Friday, January 18, 2008

Hospital chaplains

For years what ER has really needed was a good chaplain written in. They've had clergy come in as patients and occasionally had clergy come in to minister to a dying person but no chaplain. Well, this season they finally get one and she is so lame it hurts.

Last night's episode is a case in point. One story line saw a prison doctor save the life of a young boy from drowning. It turns out that he was responsible for executing 17 prisoners including the boy's father. He has come to the conviction that he was wrong to execute these prisoners and is now doing everything he can to make amends to the families before he dies. He is convinced that what he has done isn't enough and that he will be condemned to hell for killing the inmates. The doctors call in the chaplain to help relieve his torment and she is as helpful as spitting on a forest fire.

She says nothing of significance, doesn't understand his fear, and walks away distraught because she was able to bring no relief. In a scene with one of the doctors she says that she was ordained, she studied Buddhism, she went to an ashram, she thought that kind of synthesized approach would be good in a hospital but what people want when they are suffering is certainty and she can't provide it. Well, duh.

The issue of how to provide spiritual care in secular institutions is a complex one but I don't think the answer is to create some kind of weird esperanto of religious language that speaks to no one and for no one. There is an implicit criticism of the patient in describing what he wants as certainties. I think that what is at the base of this is the idea that people who are firmly within a religious tradition and take the worldview seriously are really people looking for fixed answers because they can't handle ambiguity or uncertainty. Someone who is satisfied by her vague, contentless reassurances is obviously much more spiritually mature.

The patient is tormented because he believes he is a moral agent and that his actions have consequences. Her platitudes aren't just useless, they are insulting, because she fails to take him seriously. She is in effect dismissing his ability to earn damnation, not for theological reasons - she isn't arguing that his repentance is all God needs to forgive him or that God does not condemn people to hell - she is neither a Lutheran or an universalist - but because no one would take the idea that human beings can do things worthy of condemnation seriously. When she concludes that she has nothing to offer patients I responded - ain't that the truth!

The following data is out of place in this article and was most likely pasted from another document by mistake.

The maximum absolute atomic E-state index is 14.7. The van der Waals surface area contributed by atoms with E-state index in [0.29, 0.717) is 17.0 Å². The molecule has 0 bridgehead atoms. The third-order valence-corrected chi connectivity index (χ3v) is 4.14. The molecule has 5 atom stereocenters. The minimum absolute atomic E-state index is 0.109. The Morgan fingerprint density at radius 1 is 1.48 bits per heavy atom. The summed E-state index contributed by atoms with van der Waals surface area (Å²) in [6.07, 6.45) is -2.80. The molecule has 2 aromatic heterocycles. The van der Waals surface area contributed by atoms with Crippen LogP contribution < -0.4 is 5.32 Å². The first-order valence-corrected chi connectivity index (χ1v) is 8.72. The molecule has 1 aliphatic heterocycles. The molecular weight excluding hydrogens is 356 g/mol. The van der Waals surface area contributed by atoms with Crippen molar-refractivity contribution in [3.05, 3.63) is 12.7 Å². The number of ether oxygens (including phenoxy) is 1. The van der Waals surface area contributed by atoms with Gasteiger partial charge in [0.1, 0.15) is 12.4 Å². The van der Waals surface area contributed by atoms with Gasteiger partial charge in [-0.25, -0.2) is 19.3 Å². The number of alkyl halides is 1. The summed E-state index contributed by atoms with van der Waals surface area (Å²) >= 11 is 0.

How different was the story line a few years ago when Luka treats a bishop dying of Lupus. The bishop sees Luka's torment over the death of his family and speaks words of absolution with authority.

Friends would say to me, it is just a tv show, and it is of course. But the issues raised by this episode get played out in chaplaincy programmes in many places. And you have to wonder how many struggling patients/students/prisoners get offered this kind of spiritual pablum.


Kevin said...

***...but I don't think the answer is to create some kind of weird esperanto of religious language that speaks to no one and for no one.***

Great line. Couldn't agree more. I too, saw ER last night (which is odd since I don't usually watch it) and had the same concerns with the chaplain as you did.

When the prison doctor was was yelling at her, asking what he need to do for forgiveness, I wanted to jump through the screen, and yell at him back (since he wouldn't hear any soft words) that he needed to confess and ask God for forgiveness.

Then I would have opened my communion kit and administered the sacrament of forgiveness.

But I think that episode asks good questions of faith and how it impacts those who suffer, not just with physical problems, but with psycho-spiritual issues.


Kathryn said...

At least there is some sort of idea that the chaplain MIGHT be helpful.
On UK hospital soaps, clergy only appear as ex abusers, fundamentalist bigots damning their gay children to hell, or occasionally sad philanderers seducing the vulnerable.